Even in Distant Lands, the Welcomes Are Warm

Steven Zimmerman, the chief of operations for Room to Read, a nonprofit educational group, in Bangladesh last December.
UNTIL the age of 18, I never traveled outside of New York, New Jersey and Connecticut. But in the last four decades, I’ve clocked more than two million miles and have been in more than 120 countries. Last year, I was in South Africa, Zambia, Cambodia, Vietnam, India, Sri Lanka, Nepal and Bangladesh, all countries in which Room to Read has programs.

Travel is an integral part of my life. I love going to new countries, meeting new people and trying different airlines.

I’ve learned to take travel in stride. I have to. If I didn’t, I would be a nervous wreck.

I remember flying in a tiny plane in the Caucasus, going from Armenia to Georgia.

The cockpit door was open, and I could see the pilot and co-pilot. There was a bottle of whiskey sitting on the floor between them. Aside from the few passengers on the plane, the cargo consisted of several large drums of jet fuel positioned at the end of the seating area. We were warned not to smoke. No kidding.

After some reflection, I didn’t think it was that odd they had a bottle of whiskey in the cockpit. It was probably used to help calm their nerves. If you had to fly some of these planes, you would probably need a medicinal aid, too.

The adaptability of people from different cultures always amazes me.

I remember being in Beirut during the “troubles,” when the militias ruled West Beirut. I was sitting in an outdoor cafe on Hamra Street with a lot of other people. We heard gunfire in the distance. Soon a militia convoy was passing down the street firing their guns.

Just before they reached our cafe, everyone calmly picked up their coffee and simply moved inside. After they passed, the group moved back outside, sat down and resumed conversation as if nothing happened. I didn’t freak out because no one around me seemed overly concerned. I learned to adapt by taking my cues from the locals.

When I travel, I really do learn a lot from the local population. And I’m always grateful for that.

I went to Mongolia on a temporary assignment, and wound up loving the place so much I stayed for three years.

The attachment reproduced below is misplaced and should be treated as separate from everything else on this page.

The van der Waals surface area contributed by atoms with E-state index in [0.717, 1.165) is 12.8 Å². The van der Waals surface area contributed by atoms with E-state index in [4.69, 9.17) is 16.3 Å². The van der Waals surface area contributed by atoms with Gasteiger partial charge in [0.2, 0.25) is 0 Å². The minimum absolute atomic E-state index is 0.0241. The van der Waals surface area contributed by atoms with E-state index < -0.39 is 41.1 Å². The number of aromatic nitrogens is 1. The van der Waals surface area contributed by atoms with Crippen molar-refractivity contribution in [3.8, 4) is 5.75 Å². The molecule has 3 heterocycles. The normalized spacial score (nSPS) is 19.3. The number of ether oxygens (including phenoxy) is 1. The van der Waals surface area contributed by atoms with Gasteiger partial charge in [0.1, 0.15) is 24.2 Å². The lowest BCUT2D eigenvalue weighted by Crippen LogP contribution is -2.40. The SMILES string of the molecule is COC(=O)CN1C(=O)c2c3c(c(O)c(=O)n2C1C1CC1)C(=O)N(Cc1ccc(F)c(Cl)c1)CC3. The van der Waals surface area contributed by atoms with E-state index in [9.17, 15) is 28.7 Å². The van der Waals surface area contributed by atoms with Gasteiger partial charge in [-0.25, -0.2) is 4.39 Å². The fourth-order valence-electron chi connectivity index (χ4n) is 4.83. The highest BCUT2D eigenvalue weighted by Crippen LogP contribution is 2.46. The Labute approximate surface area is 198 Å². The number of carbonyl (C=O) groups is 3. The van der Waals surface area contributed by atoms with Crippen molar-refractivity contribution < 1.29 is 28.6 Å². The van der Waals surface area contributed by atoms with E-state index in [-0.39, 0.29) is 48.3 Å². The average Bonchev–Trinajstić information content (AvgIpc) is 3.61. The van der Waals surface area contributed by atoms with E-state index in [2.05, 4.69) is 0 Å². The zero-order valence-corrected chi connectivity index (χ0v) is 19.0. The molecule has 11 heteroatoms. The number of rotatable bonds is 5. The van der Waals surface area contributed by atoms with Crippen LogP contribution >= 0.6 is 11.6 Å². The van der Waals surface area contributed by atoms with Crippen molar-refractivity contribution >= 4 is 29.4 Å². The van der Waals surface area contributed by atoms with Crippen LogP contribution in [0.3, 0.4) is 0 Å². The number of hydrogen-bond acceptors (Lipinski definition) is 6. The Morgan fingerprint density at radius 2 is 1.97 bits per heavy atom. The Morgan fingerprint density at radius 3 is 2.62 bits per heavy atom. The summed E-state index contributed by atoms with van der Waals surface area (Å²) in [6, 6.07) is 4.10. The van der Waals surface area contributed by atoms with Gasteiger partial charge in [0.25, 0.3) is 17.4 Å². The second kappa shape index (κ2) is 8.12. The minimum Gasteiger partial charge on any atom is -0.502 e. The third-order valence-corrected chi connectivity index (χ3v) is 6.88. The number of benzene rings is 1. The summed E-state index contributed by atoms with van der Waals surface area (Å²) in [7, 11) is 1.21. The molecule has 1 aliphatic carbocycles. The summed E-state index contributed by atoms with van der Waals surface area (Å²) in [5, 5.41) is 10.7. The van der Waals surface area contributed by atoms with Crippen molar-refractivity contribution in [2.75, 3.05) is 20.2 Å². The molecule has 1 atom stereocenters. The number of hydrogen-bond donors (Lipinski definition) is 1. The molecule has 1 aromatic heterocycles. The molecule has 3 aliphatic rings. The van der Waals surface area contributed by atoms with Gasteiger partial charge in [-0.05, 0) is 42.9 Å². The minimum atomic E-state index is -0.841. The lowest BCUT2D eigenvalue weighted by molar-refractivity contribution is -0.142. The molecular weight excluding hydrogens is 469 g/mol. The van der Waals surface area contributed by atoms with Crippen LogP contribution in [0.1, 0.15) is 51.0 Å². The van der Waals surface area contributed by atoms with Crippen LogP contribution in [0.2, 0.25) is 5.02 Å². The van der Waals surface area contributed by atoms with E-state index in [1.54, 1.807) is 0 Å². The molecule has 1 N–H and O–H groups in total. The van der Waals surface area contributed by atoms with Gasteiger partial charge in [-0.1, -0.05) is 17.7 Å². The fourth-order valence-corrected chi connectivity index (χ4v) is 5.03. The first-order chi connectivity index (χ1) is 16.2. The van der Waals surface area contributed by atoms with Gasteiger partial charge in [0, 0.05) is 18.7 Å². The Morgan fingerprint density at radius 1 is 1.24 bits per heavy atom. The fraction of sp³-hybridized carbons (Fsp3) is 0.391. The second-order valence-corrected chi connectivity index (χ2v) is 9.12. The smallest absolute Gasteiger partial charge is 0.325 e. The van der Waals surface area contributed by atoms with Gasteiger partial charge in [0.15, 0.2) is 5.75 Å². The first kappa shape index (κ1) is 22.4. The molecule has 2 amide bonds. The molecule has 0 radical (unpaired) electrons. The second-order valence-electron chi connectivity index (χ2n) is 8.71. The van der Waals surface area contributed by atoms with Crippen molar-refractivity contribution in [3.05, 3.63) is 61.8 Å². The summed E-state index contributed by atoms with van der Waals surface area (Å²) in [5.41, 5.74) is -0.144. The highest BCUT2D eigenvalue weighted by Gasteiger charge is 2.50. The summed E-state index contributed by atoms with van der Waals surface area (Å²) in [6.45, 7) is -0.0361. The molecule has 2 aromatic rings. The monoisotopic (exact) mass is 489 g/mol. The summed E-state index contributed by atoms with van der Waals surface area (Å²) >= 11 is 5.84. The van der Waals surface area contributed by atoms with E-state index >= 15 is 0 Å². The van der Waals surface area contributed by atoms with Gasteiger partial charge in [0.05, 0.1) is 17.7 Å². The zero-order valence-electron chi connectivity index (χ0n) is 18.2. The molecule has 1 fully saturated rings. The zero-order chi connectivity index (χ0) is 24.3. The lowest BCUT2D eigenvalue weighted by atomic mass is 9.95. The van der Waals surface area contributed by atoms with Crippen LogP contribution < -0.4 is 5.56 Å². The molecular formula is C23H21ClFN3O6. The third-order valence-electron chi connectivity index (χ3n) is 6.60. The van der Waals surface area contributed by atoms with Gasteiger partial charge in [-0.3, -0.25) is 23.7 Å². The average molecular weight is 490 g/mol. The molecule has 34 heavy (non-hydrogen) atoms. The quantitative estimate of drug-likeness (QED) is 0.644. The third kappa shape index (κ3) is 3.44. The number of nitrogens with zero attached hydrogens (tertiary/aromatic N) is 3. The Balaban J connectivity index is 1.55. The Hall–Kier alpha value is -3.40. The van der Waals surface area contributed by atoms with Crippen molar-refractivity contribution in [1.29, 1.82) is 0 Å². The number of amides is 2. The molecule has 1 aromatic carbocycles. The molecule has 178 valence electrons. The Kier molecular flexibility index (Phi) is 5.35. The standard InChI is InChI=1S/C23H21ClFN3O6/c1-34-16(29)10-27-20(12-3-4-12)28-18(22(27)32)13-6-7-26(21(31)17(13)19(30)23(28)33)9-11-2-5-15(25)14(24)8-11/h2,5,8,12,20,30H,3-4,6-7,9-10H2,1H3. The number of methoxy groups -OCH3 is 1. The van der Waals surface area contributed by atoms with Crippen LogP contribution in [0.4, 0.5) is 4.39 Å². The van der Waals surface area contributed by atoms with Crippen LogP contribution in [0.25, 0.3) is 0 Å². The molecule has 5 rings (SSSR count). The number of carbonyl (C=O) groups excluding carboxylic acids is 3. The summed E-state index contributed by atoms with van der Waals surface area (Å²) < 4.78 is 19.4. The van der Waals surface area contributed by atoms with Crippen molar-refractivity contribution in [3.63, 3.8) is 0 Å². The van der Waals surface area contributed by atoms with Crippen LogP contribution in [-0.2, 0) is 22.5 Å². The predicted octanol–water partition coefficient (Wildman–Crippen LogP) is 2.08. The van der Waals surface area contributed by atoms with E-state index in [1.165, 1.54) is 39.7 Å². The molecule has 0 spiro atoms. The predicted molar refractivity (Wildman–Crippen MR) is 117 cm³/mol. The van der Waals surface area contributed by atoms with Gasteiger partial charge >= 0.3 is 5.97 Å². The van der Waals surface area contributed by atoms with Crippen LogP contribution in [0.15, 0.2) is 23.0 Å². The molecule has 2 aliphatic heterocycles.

People always assume that living in Mongolia is difficult. In fact, the exact opposite is true. The people there make it easy for you. I think a lot of that has to do with their Buddhist faith. Everyone is welcoming, friendly and in touch with their environment.

You can drive for eight hours, and not see anyone. Eventually you may encounter a lone family of herders, as I often did.

These people will invite you into their homes, a “ger,” or yurt as we often call them. The family will feed you and share their “airag” with you.

Airag is fermented mare’s milk, similar to vodka, except that vodka doesn’t have much of a taste, and airag definitely tastes like animal. It has a very strong aftertaste and a real kick to it. It’s an acquired taste, but it will warm you in temperatures that can drop to minus 40 in the winter.

I always admired the simplicity of rural Mongolian life. But it’s changing. I remember stopping at a family’s ger. Next to it was a satellite dish, which was nearly as large as the ger itself. Everyone was watching a championship sumo wrestling match.

One of my fondest memories is being in the Gobi Desert watching wrestling on television. The match was fascinating. The company was great. And the airag? Well, that was pretty good, too.

By Steven Zimmerman, as told to Joan Raymond. E-mail: joan.raymond@nytimes.com

Source:www.nytimes.com (New York Times newspaper)


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